A Riesling to Try

A question I keep posing these days has to do with what one drinks when temperatures reach into the 100s. In the Northwest, temps are hovering at 102 degrees. This is an area where many homes lack air conditioning, so keeping cool requires fans, basements and cool drinks. When I ask what is most refresohne rieslingshing in this weather, an answer I frequently get is Riesling.

Riesling is a perfect hot weather drink as it is extremely refreshing, while still very fruit driven. The acidity and lower alcohol are a perfect match for quenching your wine thirst. Even when served ultra cold, Riesling’s layers of fruit and minerality can show through.

One to try is the Schmitt Sohne Thomas Schmitt Riesling QBA 2007. At $15, this wine is perfect for summer. Great acidity with ripe peach fruit backed by some good mineral notes. Fruity but crisp & a good, strong finish. Great for hot nights and/or spicy fare. 

Speed Tasting – Speed Blogging – notes from the Wine Blogger Conference

Friday, July 24th – Hanging out at the Wine Blogger’s Conference 2009 in Sonoma, CA. We’re getting ready to speed taste through some Sonoma wines while at the same time, blog about them. We’ll see if my typing can keep up with my tasting. Be forewarned, there are a few wines to taste, so this will be a longer post. Sit down, pour yourself some wine, and read all about it. Excuse fragmented sentences, but this was written “live.”

Wine # 1: El Molino High School 2007 Lions Pride Pinot Noir. That’s right, I said high school. But not to worry, the students are not making the wine. El Molino is an agricultural high school in Forestville in Sonoma county. One of the last agricultural high schools in the area, the Russian River Valley Winegrowers (RRVW) make this wine on the school’s behalf. The vineyard lies in the Sebastopol area and is owned by the high school. The RRVW picks the grapes, then picks a celebrity winemaker to make it. Now on its third vintage, the ‘05 vintage was made by Merry Edwards, while William Seylem made the 2006 vintage. The ‘07 we’re tasting today was produced by Lee Martinelli, Jr, who was a graduate of the high school. All proceeds go to support the El Molino High School. Only 100 – 120 cases are made per year.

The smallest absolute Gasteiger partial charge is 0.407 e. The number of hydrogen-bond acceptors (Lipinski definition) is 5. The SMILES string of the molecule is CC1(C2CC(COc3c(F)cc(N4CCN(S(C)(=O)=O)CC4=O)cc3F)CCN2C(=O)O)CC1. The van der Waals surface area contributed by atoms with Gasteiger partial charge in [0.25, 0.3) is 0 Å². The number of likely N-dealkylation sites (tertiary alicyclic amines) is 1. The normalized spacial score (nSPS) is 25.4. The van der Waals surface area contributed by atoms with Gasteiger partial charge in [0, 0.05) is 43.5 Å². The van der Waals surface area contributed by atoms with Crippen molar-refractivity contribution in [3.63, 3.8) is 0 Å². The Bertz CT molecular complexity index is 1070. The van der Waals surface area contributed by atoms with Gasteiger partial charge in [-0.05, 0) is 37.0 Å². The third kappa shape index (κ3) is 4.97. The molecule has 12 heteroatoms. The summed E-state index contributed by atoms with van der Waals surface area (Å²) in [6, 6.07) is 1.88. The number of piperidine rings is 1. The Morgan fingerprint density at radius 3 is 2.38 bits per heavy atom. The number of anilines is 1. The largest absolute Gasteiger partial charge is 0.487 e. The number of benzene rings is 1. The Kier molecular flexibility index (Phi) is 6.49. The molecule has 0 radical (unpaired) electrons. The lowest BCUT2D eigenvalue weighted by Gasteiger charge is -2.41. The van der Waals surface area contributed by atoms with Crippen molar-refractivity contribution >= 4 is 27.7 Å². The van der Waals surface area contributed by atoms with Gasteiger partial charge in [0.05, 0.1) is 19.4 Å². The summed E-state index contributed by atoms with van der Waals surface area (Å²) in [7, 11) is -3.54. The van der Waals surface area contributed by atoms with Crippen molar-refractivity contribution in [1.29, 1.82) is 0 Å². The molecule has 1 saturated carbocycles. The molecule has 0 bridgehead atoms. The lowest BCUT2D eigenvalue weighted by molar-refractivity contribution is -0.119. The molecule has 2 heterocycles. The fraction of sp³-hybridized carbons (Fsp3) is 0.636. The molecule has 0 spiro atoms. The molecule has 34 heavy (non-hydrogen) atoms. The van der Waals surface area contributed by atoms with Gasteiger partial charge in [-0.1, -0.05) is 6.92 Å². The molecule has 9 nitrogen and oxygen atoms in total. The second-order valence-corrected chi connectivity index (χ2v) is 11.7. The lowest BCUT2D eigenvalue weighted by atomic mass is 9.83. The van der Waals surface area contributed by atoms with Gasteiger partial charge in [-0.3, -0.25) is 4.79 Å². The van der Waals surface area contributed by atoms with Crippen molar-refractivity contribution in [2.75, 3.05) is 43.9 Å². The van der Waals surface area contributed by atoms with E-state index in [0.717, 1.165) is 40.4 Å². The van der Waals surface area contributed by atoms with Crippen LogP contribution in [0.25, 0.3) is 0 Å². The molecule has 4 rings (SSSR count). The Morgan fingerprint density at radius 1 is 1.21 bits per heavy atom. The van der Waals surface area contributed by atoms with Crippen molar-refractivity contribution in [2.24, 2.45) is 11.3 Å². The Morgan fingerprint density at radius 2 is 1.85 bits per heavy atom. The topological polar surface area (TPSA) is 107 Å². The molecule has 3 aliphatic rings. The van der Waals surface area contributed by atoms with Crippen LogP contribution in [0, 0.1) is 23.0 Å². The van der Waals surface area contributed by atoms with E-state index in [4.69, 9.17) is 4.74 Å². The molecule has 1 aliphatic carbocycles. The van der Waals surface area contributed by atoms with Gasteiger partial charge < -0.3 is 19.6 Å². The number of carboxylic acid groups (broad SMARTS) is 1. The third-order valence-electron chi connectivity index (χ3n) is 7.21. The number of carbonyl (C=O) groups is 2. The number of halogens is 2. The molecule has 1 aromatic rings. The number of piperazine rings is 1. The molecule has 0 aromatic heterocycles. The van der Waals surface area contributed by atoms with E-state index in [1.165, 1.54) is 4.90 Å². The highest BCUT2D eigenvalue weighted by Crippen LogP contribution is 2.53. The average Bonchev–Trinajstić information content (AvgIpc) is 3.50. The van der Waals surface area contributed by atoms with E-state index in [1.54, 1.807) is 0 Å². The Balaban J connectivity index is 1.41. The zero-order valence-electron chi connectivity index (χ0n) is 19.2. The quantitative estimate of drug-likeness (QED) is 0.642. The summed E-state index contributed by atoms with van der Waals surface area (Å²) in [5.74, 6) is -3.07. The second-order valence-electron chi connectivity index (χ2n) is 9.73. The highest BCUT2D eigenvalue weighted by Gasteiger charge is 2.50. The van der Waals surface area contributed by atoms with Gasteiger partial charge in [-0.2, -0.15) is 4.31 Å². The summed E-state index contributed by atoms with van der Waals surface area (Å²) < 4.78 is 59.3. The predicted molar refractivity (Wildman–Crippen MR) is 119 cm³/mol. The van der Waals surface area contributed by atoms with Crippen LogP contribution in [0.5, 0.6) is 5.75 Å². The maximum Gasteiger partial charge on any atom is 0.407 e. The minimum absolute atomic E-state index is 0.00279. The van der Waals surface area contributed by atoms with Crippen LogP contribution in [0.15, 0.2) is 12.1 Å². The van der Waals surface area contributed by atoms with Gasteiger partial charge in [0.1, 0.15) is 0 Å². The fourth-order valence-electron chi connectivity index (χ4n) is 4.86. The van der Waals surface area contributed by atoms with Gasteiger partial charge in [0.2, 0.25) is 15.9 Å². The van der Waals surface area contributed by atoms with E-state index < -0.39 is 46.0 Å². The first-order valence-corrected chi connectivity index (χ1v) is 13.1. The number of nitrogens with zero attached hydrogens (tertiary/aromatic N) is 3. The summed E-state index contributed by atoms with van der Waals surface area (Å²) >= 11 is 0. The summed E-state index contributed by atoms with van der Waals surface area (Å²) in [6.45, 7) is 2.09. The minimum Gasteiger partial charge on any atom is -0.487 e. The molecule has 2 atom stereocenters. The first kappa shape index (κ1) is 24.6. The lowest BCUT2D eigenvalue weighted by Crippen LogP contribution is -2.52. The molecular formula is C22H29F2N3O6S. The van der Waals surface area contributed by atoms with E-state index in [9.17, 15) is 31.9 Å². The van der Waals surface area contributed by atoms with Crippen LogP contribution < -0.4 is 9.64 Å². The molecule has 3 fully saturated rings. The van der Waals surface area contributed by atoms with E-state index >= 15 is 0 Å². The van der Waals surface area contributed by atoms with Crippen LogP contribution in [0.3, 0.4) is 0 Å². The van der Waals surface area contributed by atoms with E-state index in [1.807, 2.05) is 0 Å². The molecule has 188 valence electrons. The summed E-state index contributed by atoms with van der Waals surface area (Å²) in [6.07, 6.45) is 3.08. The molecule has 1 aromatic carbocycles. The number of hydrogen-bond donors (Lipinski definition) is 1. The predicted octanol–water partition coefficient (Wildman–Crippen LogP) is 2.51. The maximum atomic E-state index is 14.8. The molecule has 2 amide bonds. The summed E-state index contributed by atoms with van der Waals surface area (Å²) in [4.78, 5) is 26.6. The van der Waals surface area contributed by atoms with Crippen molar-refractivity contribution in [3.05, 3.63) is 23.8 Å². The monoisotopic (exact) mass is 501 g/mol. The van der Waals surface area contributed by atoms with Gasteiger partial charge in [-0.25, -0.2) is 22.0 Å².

The wine… lovely Pinot Noir full of briary berry & black cherry flavors, sweet spice and bright acidity. A bit hot on the finish (meaning a touch high in alcohol, perhaps?), but it’s my first wine of the afternoon so that could account for something.

Wine #2: Rodney Strong 2005 Rockaway Cabernet Sauvignon – $75 retail and winery only – so you’ve got to go online and sign up to get some. And they only have 200 cases left.

David Raymond consults on this one – it’s 92% Cabernet Sauvignon, 4% Malbec, 4% Petit Verdot and it comes from hillside vineyards in Alexander Valley. They have the coordinates on the bottle so you can type them in and see it on google maps. Kind of like we and Wine.com do for all our wines with Map It! It is a bold Cabernet Sauvignon, big fruit but with a great structural backbone to hold it together.

Wine #3: Cornerstone Winery – Tasting the Howell Mountain 2005 Cabernet Sauvignon. This winery produces only about 1800 cases/year – all Cabernet Sauvignon, all the time. According to the winemaker, this is not a right-now wine. It is a wine that needs age – time to mature in the bottle. The point of growing on a mountain, he says, is to get small berries, which in turn give the wine fruit intensity, but also intense tannins from the skin–to-grape ratio. Vines are grown on red clay, where iron lends itself to the plant. Characteristics in the wine include black olive, iodine & a touch of oak. The winemakers likes to give it 2 years in oak and 2 years in bottle before release. So, the taste… Yep, it’s a big wine. The tannins are certainly intense, and it is definitely not ready to drink yet. But you can tell with the balance of fruit, tannin and acid, that in 10 years, this wine will be super. In 20 years, it will be killer. I love Howell Mountain wines, and this is no different. First time I’ve tasted this wine and I’m impressed. Pretty yummy stuff. $100 retail.

Whew, okay, next wine (this is exhausting! I’m so glad I took typing in high school!).

Wine #4: Yay! Signaterra by Benziger is next! I LOVE this wine. Tasted it in Aspen. They are pouring the 3 blocks right now, which rocks. I’ve already written about these wines, but a quick note. It’s predominantly single-vineyard – 65% Cab, 35% Merlot. Sourced from three different sites on the valley floor. Gets 18 months of French oak, and you can taste the slight hint of vanilla, but it is balanced and integrated. The wine is giving off dark fruits, chocolate and looong-lasting tannins. The wine has ageing potential, though you could put it with a juicy ribeye and be happy right now. Only $49 from an excellent winery.

Wine #5: Matthiasson 2008 Napa Valley White Wine – this is a blend of Sauvignon Blanc, Ribolla Gialla (one of my favorites from Italy), Semillon and Tocai Friulano. Interesting blend. Primarily Sauvignon Blanc, but the others are lending some interesting characters. Kind of half Italian and half Bordeaux blend. Nose is very aromatic with ripe stone fruit & flowers.  Quite lovely, though unfortunately low production. If you get up to Sonoma, stop by here to visit. Silenus Tasting Room is where you can go. This is a wine worth seeking out.